the water was great: perfect temperature. it was a long swim, but a
long swim's just some more of the same stroke, stroke, stroke, & you
don't know it until it's over. the get-out situation was a bit
contrived: somewhere between getting on a raft & climing out on a pool
ladder. fortunately, i hit it when there was a clear shot at one of
these ladders, so i can't complain.
T1 was ok----i'm usually very quick & try to make time here
(because i'm going to lose it on the last leg). however, they changed
(then didn't back up) the rule about a number on you during the bike, so i
wrestled with my singlet for a while before i got it down over my wet
being. the rest went fine----i'm a shoes-on-the-bike person, so i ran as
fast as i could down the fake-lawn matting down the middle, hit the yellow
line surrounded by a zillion functionaries, toe in left shoe, on the bike
& i'm off. the whole ride went pretty well, although i thought i'd maybe
do it 7 minutes faster. there were several long inclines i'd thought to
be flatter, & the freeway part was sort of washboardy. i was
particularly careful during the downtown portion since race management
hadn't put up any signs for the citizenry about the race----which tends
toward the don't-know, don't care situation that actually happened: a n.z.
woman was hit on the course by a car which simply chose to go through an
intersection blocked off by a policeman with his back turned.
there was a good deal of yelling encouragement to one another on
the bike, especially as people you knew---or semi-knew, for that
matter---passed or were passed. this changed a bit when the first waves
of the citizen's race started coming through: not at all the same tone.
nor the same skills, i hasten to add. it got tricky sometimes to get out
of drafting positions when someone right ahead was weaving. i didn't see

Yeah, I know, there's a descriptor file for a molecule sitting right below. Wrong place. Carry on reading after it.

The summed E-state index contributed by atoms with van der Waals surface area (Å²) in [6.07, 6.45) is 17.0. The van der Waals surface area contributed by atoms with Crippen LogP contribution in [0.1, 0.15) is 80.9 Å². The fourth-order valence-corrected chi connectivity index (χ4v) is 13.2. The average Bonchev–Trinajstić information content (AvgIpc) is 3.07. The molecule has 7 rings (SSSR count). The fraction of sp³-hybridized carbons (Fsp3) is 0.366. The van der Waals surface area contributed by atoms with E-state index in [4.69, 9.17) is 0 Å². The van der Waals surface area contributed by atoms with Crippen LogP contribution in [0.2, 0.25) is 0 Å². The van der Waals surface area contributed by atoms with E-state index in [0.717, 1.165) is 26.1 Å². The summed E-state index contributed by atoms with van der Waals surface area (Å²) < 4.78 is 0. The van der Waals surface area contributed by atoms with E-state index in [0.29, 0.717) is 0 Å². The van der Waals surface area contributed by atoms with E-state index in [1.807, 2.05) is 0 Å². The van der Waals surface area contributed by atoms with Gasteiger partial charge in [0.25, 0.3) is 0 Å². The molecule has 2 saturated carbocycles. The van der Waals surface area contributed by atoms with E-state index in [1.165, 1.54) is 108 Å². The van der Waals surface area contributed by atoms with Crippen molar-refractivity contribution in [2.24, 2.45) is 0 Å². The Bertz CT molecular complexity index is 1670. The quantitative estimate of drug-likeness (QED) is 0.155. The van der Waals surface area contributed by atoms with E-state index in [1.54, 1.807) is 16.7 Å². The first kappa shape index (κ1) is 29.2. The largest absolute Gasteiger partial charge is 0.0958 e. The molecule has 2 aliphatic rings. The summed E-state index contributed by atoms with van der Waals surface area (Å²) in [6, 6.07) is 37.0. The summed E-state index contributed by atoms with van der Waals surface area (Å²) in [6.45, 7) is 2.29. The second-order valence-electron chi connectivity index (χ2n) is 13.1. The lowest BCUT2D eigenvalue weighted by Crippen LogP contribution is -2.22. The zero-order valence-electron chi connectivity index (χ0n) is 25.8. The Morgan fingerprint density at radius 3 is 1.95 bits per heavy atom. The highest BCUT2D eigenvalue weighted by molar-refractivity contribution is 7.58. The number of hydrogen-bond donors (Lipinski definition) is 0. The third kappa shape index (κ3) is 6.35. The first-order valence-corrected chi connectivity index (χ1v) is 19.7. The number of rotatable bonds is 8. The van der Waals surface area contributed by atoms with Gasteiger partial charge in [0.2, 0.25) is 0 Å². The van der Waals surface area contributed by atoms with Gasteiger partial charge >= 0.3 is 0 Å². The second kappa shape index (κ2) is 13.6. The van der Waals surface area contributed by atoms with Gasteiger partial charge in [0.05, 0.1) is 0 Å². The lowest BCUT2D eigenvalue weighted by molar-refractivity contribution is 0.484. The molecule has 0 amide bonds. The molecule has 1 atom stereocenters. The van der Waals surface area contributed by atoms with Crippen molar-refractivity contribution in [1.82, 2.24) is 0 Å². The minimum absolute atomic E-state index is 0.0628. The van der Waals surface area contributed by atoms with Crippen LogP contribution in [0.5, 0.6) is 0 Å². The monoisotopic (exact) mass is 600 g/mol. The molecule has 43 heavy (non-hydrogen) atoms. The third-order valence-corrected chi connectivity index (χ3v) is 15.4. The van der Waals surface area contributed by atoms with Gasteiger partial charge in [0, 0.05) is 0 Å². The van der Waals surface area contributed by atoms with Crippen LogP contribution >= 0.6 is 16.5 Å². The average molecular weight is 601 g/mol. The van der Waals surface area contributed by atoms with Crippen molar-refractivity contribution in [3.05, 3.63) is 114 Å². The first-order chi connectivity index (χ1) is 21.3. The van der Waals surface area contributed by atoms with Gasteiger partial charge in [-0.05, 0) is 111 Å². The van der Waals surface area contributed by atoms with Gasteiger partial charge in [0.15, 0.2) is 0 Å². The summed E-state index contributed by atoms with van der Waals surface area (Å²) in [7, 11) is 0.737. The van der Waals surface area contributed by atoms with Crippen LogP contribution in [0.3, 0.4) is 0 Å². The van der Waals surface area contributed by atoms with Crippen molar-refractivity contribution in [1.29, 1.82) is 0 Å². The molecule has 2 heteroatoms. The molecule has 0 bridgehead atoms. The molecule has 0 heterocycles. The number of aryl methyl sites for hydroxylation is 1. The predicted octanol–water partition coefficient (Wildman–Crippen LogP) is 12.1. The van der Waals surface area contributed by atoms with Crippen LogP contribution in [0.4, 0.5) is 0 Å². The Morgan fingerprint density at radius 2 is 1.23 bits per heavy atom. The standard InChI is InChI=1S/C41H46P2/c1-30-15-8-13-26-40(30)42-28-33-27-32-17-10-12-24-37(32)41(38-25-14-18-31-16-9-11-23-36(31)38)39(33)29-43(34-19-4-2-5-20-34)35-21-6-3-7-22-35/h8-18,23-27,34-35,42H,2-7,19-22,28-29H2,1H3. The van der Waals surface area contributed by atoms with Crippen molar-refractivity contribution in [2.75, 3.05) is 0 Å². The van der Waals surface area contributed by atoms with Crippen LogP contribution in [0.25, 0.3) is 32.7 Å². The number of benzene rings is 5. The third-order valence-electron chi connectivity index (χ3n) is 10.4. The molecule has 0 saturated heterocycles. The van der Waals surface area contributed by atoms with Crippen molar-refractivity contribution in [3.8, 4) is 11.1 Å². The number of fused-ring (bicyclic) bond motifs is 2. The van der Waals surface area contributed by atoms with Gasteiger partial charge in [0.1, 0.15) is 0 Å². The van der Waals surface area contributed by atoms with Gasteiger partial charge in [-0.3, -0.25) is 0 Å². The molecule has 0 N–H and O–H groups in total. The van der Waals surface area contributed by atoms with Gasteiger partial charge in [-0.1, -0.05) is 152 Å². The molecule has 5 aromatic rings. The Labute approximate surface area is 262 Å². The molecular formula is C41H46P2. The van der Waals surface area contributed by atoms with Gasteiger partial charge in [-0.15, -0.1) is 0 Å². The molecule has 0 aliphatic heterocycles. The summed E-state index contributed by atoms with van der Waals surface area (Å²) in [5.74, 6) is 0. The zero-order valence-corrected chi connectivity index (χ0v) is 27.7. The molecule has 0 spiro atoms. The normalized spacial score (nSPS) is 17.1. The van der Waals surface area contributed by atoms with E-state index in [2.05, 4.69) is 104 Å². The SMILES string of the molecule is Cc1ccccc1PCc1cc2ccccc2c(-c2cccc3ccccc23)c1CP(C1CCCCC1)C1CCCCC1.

any blatant drafting, but i'm also back in the old bag wave & i never do
see much in races. it's usually pretty civilized up in the age
i loved coming in from the bike: screech up to the yellow line,
velcro already undone, hop off & start running down that mat. toss the
bike up, helmet off, shoes on & off! too bad the rest of the run isn't
so swift. the crowds were all over & as i turned right at the rock &
roll hall of fame, right before a cop holding people back, 3-4 rushed
across the path anyway. i couldn't believe my eyes. i let out a wail
of despair & asked why they had to do something like that when i was
coming-------& did that ever get action from the cop! the run wasn't
bad because it still wasn't humid. hot, but not bad. and i just
watched the people stream by, looking at their legs for their ages. a
couple in my group did the deed. there was great encouragement,
especially on the loop-back part where you could see runners returning/see
your friends. some over-enthusiastic volunteers at one point told me
there were only 2 miles to go. this was even beyond the lies you love
to hear ("looking good; looking strong). i could tell by my trusty
chronograph that either he was off by more than a mile, or i had been
amazingly translated into mary decker ...